On Knowing Perfection


If you haven’t figured it out by now, I am a firm believer that how we think about a situation, issue or circumstance shapes how we approach and react to it. If you are optimistic about something, then you are more likely to see the silver lining. If you are pessimistic about something, then you might be more prone to experience doubt about things working out.

Lately, I have been confronting higher levels of stress. I am starting to really understanding how a lot of this comes from my perfectionism. Listen to the thoughts of the perfectionist: “This has to be right, or I’ve failed”; “Nothing’s ever good enough”; “Everything has to be in place if this is going to work out”; and my personal favorite, “I trust that it will only work out perfectly if I do it.” Dwelling in this world, I make no room for mistakes. I set the bar too high. I am constantly chasing after a horizon that keeps pulling back from me. As a result, I create for myself unnecessary stress, which I could release simply by letting go of my lofty expectations.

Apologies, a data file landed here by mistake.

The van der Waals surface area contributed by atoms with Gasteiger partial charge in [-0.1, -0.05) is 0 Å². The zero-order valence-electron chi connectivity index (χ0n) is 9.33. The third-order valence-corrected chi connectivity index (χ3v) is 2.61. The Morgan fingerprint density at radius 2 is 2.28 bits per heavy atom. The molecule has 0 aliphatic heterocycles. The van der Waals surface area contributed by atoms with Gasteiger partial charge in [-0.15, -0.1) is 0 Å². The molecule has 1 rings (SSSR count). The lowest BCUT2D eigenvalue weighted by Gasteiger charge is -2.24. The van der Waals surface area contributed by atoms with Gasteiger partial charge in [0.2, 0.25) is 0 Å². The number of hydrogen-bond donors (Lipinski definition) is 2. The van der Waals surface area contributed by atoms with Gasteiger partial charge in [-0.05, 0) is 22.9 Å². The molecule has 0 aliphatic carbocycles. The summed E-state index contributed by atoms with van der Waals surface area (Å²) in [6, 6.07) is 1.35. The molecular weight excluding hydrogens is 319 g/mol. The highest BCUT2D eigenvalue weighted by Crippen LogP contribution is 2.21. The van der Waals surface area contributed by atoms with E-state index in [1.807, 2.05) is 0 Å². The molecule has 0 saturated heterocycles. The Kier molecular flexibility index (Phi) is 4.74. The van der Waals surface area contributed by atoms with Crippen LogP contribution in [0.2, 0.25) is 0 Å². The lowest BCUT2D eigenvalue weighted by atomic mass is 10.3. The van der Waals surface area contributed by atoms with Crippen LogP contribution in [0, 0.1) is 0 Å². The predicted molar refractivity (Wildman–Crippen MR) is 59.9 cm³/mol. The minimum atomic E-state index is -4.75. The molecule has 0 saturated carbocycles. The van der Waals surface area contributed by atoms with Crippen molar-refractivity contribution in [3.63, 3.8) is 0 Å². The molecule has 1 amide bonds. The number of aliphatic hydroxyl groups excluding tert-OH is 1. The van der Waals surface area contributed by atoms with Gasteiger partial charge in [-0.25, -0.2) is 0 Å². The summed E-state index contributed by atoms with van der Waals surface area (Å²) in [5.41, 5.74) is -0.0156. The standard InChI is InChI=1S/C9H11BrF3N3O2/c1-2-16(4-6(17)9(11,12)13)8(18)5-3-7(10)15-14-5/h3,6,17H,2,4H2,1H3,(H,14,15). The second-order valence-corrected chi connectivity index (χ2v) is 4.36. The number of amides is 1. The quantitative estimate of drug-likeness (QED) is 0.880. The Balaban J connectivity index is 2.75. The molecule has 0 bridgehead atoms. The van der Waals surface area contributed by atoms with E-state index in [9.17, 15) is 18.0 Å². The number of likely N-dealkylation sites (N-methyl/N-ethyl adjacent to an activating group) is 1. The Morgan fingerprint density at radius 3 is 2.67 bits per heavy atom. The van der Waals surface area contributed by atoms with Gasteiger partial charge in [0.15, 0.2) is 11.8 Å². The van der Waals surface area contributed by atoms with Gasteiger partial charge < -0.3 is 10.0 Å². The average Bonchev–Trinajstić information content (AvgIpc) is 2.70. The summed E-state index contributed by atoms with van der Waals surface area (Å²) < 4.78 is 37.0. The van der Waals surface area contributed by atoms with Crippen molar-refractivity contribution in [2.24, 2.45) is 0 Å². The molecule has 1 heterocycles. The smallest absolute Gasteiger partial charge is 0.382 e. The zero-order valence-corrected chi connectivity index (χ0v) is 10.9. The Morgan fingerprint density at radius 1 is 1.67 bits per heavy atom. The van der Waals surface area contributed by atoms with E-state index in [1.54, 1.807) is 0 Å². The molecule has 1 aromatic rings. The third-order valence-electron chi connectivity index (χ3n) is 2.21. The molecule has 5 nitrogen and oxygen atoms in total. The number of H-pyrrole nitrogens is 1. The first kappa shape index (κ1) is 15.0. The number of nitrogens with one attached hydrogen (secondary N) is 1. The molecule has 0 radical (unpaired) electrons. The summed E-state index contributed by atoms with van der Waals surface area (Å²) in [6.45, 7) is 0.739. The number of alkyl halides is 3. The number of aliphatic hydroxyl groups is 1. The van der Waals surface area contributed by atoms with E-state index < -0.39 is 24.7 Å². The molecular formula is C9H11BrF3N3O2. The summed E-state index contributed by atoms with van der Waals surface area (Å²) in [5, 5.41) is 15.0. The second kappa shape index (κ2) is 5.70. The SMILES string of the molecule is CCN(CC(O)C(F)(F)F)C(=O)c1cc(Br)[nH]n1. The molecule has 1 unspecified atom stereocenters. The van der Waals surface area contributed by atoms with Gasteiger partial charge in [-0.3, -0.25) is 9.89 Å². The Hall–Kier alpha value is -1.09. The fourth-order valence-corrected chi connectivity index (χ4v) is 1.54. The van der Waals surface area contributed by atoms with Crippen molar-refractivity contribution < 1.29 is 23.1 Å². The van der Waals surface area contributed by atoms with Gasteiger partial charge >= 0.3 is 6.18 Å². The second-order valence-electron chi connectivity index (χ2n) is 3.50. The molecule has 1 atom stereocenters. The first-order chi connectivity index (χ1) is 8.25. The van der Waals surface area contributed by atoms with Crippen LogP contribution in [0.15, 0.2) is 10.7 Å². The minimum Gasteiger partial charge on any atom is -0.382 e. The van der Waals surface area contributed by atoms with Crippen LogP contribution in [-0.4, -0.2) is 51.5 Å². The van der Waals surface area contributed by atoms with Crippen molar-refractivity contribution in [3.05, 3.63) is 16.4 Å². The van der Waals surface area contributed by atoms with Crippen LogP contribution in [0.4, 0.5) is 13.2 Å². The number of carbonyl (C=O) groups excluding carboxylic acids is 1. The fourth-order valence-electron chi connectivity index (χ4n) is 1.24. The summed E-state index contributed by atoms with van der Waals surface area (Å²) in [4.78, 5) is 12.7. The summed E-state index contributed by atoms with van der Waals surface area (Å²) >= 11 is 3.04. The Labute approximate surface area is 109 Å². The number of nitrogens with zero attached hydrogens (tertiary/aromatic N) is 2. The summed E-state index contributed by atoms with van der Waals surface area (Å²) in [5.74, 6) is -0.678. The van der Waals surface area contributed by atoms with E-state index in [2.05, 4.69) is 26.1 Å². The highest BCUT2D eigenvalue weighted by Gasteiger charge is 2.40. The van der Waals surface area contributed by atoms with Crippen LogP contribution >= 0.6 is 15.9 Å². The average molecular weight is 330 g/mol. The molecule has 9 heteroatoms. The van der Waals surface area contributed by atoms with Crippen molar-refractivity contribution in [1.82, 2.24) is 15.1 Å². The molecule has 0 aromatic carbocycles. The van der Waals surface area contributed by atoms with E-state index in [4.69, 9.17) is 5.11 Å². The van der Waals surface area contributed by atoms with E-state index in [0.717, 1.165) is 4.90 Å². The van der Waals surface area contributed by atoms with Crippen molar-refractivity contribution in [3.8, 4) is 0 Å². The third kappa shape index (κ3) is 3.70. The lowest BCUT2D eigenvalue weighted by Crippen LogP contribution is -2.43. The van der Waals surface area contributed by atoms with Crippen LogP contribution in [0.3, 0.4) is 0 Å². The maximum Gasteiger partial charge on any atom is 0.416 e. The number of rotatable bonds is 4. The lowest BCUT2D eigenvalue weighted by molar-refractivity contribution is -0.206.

I am starting to see that perfection isn’t about “getting it right.” Rather, to know perfection is to see the uniqueness of every moment. It is to dwell fully in each moment, knowing that there is no other way that moment could be because everything added up to that moment being what it is.


On the Space to Consciously Choose


In one of my recent sitting meditation sessions, I found my spine starting to collapse. I acknowledged the contraction in my back and just allowed myself to relax. Soon, my spine just started to lengthen on its own, each vertebrae finding a little more space from the next.

It made me think: Peace is not found in the right alignment or structure of thoughts, words, and actions. It’s not found in thinking the right thoughts, nor saying the right words, nor doing the right things. It’s not in any of these things themselves. Rather, peace is found in the space between the thoughts, words, and actions such that we consciously choose each one of them, instead of the immediate reaction without space to consciously choose.